How Alfred Stieglitz invented the modern photograph
In his uncompromising 1907 group portrait of the poor the photographer confronted life and reality head on
Our new book Modern Art in America is a meticulously researched account of how modernism took root in the United States. In the introduction, author William C. Agee argues how three very different elements comspired to create the fertile ground for the movement to take hold. As you can imagine, it's fascinating stuff.
One of these elements was photographer Alfred Stieglitz's foundation of his New York Gallery 291 (named after its address on lower Fifth Avenue in New York) where the photographer, artist and gallerist staged groundbreaking shows by the likes of Auguste Rodin and Henri Matisse.
Steiglitz it must be remembered, curated exhibitions at 291 pretty much in order to teach himself and other American artists what modern art actually was. He instituted his exhibition programme after a trip to Europe the year before, in 1907, had made him aware that neither he nor most American artists, let alone the public, had any idea of what was truly modern.
Agee argues in Modern Art in America that "these exhibitions were the first in a long line organized by Stieglitz that brought modernism to artists and public alike, no matter how small a group this was."
"They were held in the little gallery that was a place of teaching and learning, a major catalyst in transforming the course of American art, years before the crucial Armory Show of 1913," he adds. The year before however, Stieglitz had himself made what may well be the first truly modern photograph in America, The Steerage.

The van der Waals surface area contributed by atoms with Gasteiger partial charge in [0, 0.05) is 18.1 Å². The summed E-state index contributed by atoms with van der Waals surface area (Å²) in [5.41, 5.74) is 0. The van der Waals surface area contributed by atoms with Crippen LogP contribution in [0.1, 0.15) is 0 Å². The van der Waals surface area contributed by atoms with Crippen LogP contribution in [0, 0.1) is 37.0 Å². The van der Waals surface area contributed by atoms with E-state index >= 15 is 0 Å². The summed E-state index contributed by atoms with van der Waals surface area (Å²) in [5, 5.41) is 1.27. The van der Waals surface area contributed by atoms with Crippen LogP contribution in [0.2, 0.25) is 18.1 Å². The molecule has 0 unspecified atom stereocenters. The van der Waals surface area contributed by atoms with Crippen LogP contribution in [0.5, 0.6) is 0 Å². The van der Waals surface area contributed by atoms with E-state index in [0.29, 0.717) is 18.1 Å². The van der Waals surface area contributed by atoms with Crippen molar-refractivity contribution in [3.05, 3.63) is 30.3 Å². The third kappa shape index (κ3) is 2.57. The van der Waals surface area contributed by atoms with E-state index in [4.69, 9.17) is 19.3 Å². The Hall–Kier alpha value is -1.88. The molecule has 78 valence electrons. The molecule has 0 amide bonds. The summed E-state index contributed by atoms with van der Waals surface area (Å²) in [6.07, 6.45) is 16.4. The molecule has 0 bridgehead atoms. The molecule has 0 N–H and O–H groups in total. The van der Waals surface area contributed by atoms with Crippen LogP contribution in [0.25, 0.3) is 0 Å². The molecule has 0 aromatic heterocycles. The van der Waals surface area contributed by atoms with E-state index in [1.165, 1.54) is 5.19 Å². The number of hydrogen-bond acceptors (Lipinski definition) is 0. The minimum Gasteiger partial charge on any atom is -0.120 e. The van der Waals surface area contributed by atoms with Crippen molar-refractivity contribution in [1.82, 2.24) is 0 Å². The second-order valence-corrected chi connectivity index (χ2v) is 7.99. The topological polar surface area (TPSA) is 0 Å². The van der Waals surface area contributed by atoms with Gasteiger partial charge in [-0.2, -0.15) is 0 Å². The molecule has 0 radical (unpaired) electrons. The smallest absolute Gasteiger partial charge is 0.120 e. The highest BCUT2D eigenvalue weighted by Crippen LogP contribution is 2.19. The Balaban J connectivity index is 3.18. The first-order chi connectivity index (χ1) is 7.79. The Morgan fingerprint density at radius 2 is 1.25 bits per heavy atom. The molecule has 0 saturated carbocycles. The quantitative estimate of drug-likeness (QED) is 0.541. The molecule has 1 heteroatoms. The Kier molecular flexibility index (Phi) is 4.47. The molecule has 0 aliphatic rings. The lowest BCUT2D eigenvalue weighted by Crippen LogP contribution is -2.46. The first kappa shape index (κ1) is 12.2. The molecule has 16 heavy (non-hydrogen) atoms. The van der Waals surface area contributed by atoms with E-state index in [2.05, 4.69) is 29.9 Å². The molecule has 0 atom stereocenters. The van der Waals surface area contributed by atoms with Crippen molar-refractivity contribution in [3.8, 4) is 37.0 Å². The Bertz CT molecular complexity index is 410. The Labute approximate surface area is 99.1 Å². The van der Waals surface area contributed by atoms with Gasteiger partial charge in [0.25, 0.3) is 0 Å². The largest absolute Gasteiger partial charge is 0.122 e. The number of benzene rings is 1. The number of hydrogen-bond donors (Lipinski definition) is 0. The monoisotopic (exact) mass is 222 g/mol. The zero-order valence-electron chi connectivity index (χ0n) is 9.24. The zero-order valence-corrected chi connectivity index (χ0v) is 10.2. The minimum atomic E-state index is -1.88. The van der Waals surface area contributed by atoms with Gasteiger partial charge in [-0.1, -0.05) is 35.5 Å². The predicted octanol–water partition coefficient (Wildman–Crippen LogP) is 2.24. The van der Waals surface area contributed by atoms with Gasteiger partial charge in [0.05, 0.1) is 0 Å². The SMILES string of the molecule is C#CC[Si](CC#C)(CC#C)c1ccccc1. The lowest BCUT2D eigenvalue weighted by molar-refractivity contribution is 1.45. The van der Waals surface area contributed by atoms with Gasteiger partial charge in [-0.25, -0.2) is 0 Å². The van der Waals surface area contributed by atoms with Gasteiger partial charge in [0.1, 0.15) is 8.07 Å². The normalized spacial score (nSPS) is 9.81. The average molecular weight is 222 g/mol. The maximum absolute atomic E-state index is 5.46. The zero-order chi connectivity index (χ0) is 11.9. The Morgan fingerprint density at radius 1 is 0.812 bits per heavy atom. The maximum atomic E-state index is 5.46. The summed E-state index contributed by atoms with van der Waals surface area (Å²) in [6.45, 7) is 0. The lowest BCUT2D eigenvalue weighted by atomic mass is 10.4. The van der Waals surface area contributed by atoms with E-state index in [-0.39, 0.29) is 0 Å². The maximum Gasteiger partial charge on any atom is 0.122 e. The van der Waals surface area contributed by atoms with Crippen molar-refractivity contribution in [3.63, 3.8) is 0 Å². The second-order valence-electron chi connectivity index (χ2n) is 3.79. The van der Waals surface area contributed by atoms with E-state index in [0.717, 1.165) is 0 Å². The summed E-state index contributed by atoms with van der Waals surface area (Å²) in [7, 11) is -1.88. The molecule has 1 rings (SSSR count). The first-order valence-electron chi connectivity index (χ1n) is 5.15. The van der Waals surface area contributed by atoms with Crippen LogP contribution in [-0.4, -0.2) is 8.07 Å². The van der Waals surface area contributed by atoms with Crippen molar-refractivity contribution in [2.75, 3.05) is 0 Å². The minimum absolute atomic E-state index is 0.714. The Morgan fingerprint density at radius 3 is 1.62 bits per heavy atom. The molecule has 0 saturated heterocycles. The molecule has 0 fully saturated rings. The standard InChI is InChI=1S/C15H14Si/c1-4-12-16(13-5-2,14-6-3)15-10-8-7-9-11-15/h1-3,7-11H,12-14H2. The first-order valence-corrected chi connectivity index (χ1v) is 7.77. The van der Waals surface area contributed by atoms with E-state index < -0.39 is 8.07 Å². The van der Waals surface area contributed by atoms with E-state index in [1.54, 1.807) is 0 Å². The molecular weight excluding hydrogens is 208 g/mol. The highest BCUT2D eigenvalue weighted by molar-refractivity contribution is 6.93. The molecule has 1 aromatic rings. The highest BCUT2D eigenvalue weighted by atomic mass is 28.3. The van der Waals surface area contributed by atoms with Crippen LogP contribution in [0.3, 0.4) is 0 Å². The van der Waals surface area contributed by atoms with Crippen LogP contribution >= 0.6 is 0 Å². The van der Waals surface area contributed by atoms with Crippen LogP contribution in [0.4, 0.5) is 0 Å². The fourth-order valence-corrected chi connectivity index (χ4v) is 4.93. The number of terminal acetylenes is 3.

As Agee writes: "Its incisive realism and formal rigour defined it as something quite different from the prevailing pictorial photography, veiled in a romantic mist, in a faraway world, well exemplified by Steichen’s image The Flatiron, made just a few years earlier in 1904. This is not to say that one is better than the other; but rather that they are profoundly different.
When shown The Steerage, Picasso commented that the man who did it was working in the same spirit as he was. In this uncompromising group portrait of the poor, Stieglitz literally faced life and reality head on. It is a memorable image, all the more so when we come to understand that it is a photograph not of reaching the promised land, but of rejection and retreat, for these passengers are returning to Europe, having been turned back at Ellis Island, or for other unknown reasons.
The depiction is real and true in its sharp focus, new at the time. It also embodies an intensity of psychological and emotional realism not seen before in American art. Its fusion of sharp-angle forms and round shapes gives the photo a new type of clearly defined structure. Picasso, Stieglitz and John French Sloan all came up with parallel, albeit very different, structural systems in that same year – was this a coincidence or simply the power of art?"